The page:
In January 2021, rates briefly dropped to the lowest levels on record, but trended higher through the month and into February.

Looking ahead, experts believe interest rates will rise more in 2021, but modestly. Factors that could influence rates include how quickly the COVID-19 vaccines are distributed and when lawmakers can agree on another economic relief package. More vaccinations and stimulus from the government could lead to improved economic conditions, which would boost rates.

While mortgage rates are likely to rise this year, experts say the increase won’t happen overnight and it won’t be a dramatic jump. Rates should stay near historically low levels through the first half of the year, rising slightly later in the year. Even with rising rates, it will still be a favorable time to finance a new home or refinance.

Factors that influence mortgage rates include:

  • The Federal Reserve. The Fed took swift action when the pandemic hit the United States in March of 2020. The Fed announced plans to keep money moving through the economy by dropping the short-term Federal Fund interest rate to between 0% and 0.25%, which is as low as they go. The central bank also pledged to buy mortgage-backed securities and treasuries, propping up the housing finance market. The Fed has reaffirmed its commitment to these policies for the foreseeable future multiple times, most recently at a late January policy meeting.
  • The 10-year Treasury note. Mortgage rates move in lockstep with the yields on the government’s 10-year Treasury note. Yields dropped below 1% for the first time in March, and have been slowly rising since then. Currently, yields have been hovering above 1% since the beginning of the year, pushing interest rates slightly higher. On average, there is typically a 1.8 point “spread” between Treasury yields and benchmark mortgage rates.
  • The broader economy. Unemployment rates and change in gross domestic product are important indicators of the overall health of the economy. When employment and GDP growth are low, it means the economy is weak, which can push interest rates down. Thanks to the pandemic, unemployment levels reached all-time highs early last year and have not yet recovered. GDP also took a hit, and while it has bounced back somewhat, there is still a lot of room for improvement.

Tips for getting the lowest mortgage rate possible

There is no universal mortgage rate that all borrowers receive. Qualifying for the lowest mortgage rates takes a little bit of work and will depend on both personal financial factors and market conditions.

Check your credit score and credit report. Errors or other red flags that may be dragging your credit score down. Borrowers with the highest credit scores are the ones who will get the best rates, so checking your credit report before you start the house-hunting process is key. Taking steps to fix errors will help you raise your score. If you have high credit card balances, paying them down can also provide a quick boost.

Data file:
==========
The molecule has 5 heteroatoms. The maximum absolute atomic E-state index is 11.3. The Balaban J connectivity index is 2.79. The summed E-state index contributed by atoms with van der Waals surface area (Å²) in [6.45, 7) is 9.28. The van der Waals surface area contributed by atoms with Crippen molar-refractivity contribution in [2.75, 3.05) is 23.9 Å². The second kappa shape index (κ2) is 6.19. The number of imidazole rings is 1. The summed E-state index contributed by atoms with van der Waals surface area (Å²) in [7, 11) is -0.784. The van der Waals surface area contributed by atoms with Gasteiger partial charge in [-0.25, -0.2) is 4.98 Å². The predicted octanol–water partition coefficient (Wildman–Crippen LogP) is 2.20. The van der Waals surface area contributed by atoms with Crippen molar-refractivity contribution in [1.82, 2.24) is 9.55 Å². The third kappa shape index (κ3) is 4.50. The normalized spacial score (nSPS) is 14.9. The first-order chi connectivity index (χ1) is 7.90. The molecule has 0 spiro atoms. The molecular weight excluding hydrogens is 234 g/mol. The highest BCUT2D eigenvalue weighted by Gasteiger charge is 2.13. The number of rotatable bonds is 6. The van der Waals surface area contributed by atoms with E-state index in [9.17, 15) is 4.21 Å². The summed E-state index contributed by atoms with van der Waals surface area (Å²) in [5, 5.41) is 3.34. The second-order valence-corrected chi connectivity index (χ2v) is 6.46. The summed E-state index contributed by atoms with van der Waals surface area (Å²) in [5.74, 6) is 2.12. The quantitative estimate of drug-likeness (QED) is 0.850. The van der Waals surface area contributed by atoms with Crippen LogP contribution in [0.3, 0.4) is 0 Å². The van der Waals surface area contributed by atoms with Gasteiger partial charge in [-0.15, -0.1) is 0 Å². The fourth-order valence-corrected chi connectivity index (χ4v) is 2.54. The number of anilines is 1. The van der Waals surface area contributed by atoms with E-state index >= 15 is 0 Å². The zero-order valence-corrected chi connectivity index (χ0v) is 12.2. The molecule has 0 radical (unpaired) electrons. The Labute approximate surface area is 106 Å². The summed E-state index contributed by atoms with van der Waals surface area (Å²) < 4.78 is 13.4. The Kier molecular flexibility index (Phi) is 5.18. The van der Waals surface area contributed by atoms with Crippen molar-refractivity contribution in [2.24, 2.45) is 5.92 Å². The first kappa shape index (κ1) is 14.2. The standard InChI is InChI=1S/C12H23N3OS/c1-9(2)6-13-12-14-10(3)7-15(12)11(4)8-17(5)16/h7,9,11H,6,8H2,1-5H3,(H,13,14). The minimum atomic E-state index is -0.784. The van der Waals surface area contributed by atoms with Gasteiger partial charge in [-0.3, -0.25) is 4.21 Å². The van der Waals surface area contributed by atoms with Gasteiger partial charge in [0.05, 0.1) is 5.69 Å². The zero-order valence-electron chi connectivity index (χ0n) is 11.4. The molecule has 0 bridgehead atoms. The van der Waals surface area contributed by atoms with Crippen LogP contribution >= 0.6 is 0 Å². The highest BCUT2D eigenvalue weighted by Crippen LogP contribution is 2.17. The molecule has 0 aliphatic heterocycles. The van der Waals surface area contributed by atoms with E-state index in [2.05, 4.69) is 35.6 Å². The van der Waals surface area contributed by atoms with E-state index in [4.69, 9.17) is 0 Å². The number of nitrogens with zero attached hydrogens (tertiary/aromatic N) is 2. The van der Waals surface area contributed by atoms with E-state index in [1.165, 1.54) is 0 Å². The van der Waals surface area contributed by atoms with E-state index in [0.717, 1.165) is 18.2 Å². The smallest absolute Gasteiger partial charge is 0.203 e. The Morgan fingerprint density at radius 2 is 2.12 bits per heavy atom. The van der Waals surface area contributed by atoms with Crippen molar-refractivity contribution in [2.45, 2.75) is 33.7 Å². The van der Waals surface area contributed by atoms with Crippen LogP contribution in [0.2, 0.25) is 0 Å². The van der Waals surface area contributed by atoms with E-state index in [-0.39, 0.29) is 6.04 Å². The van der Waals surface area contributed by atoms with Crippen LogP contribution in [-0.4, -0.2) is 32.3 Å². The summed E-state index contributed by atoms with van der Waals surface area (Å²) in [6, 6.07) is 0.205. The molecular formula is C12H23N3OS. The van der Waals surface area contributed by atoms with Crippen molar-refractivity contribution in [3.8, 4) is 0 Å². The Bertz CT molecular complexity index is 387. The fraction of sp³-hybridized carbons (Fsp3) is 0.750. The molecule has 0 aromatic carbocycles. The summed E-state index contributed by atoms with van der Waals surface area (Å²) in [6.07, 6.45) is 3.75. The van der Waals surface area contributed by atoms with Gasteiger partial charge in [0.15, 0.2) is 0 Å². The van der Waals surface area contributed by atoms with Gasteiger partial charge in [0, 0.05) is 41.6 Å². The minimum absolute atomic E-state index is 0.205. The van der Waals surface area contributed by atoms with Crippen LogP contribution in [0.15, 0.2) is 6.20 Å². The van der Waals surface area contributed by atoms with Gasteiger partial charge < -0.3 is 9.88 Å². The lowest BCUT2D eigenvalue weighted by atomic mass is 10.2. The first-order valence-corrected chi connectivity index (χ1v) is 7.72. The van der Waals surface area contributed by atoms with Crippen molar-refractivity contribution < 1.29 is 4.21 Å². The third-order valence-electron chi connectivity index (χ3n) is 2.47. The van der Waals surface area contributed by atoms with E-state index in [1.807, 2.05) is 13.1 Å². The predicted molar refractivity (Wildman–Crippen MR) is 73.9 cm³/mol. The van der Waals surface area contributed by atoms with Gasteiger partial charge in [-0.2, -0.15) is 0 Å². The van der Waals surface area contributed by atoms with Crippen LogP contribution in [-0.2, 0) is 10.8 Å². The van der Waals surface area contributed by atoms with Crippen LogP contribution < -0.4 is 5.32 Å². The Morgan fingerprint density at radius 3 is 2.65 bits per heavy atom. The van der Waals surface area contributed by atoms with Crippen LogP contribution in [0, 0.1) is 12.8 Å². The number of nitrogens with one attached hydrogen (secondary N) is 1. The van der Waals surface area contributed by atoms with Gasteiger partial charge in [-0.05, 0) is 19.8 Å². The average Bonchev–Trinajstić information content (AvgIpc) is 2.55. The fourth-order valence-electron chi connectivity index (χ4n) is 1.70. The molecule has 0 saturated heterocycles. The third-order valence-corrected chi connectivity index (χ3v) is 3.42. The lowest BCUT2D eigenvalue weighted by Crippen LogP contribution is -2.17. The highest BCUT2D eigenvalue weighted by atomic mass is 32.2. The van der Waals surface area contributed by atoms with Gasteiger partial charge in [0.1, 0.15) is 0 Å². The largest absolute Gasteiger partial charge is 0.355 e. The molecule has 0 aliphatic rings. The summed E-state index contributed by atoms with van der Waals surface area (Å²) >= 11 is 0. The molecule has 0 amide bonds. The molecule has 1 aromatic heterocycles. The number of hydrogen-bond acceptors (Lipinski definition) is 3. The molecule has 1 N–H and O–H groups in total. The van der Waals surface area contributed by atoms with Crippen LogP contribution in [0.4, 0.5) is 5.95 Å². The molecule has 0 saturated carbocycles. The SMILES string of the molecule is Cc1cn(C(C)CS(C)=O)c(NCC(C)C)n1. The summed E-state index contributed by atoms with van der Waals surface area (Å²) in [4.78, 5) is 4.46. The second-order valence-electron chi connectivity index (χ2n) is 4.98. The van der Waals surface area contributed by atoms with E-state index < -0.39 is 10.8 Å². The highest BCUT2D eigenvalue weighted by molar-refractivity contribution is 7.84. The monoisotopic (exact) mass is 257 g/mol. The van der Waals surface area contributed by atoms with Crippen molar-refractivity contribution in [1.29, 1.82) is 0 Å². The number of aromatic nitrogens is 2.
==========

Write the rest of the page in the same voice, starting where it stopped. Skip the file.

Save up money for a sizeable down payment. This will lower your loan-to-value ratio, or how much of the home’s price the lender has to finance. A lower LTV usually translates to a lower mortgage rate. Lenders also like to see money that has been saved in an account for at least 60 days. It tells the lender you have the money to finance the home purchase.

Shop around for the best rate. Don’t settle for the first interest rate that a lender offers you. Check with at least three different lenders to see who offers the lowest interest. Also consider different types of lenders, such as credit unions and online lenders in addition to traditional banks.

Also take time to find out about different loan types. While the 30-year fixed-rate mortgage is the most common type of mortgage, consider a shorter-term loan like a 15-year loan or an adjustable-rate mortgage. These types of loans often come with a lower rate than a conventional 30-year mortgage. Compare the costs of all to see which one best fits your needs and financial situation. Government loans — such as those backed by the Federal Housing Authority, the Department of Veterans Affairs and the Department of Agriculture — can be more affordable options for those who qualify.

Finally, lock in your rate. Locking your rate once you’ve found the right rate, loan product, and lender will help guarantee your mortgage rate won’t increase before you close on the loan.

Our mortgage rate methodology

Money’s daily mortgage rates show the average rate offered by over 8,000 lenders across the United States the previous business day. Today, we are showing rates for Tuesday, March 2. Our rates reflect what a typical borrower with a 700 credit score might expect to pay for a home loan right now. These rates were offered to people putting 20% down and include discount points.

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Rates are subject to change. All information provided here is accurate as of the publish date.